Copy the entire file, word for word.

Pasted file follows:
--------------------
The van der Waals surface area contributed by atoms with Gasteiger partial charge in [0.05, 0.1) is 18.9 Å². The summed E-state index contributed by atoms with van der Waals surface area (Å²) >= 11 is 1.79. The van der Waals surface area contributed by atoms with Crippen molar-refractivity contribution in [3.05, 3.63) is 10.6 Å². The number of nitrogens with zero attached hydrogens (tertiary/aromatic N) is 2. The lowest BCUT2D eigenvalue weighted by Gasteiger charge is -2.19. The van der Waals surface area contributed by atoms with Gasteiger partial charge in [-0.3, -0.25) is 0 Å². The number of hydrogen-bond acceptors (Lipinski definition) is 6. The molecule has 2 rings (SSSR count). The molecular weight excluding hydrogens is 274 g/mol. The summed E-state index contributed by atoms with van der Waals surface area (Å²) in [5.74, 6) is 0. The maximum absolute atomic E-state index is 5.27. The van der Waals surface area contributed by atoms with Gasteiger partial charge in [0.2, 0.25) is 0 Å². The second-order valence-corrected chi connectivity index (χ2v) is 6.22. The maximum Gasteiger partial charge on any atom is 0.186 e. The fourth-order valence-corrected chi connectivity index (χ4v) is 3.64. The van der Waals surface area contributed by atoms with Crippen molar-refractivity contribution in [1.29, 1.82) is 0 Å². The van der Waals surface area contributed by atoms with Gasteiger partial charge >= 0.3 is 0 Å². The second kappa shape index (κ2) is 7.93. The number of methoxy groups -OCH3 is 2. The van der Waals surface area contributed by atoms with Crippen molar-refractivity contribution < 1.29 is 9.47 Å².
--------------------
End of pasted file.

The van der Waals surface area contributed by atoms with Gasteiger partial charge in [0.05, 0.1) is 18.9 Å². The summed E-state index contributed by atoms with van der Waals surface area (Å²) >= 11 is 1.79. The van der Waals surface area contributed by atoms with Crippen molar-refractivity contribution in [3.05, 3.63) is 10.6 Å². The number of nitrogens with zero attached hydrogens (tertiary/aromatic N) is 2. The lowest BCUT2D eigenvalue weighted by Gasteiger charge is -2.19. The van der Waals surface area contributed by atoms with Gasteiger partial charge in [-0.3, -0.25) is 0 Å². The number of hydrogen-bond acceptors (Lipinski definition) is 6. The molecule has 2 rings (SSSR count). The molecular weight excluding hydrogens is 274 g/mol. The summed E-state index contributed by atoms with van der Waals surface area (Å²) in [5.74, 6) is 0. The maximum absolute atomic E-state index is 5.27. The van der Waals surface area contributed by atoms with Gasteiger partial charge in [0.2, 0.25) is 0 Å². The second-order valence-corrected chi connectivity index (χ2v) is 6.22. The maximum Gasteiger partial charge on any atom is 0.186 e. The fourth-order valence-corrected chi connectivity index (χ4v) is 3.64. The van der Waals surface area contributed by atoms with Crippen molar-refractivity contribution in [1.29, 1.82) is 0 Å². The van der Waals surface area contributed by atoms with Gasteiger partial charge >= 0.3 is 0 Å². The second kappa shape index (κ2) is 7.93. The number of methoxy groups -OCH3 is 2. The van der Waals surface area contributed by atoms with Crippen molar-refractivity contribution < 1.29 is 9.47 Å².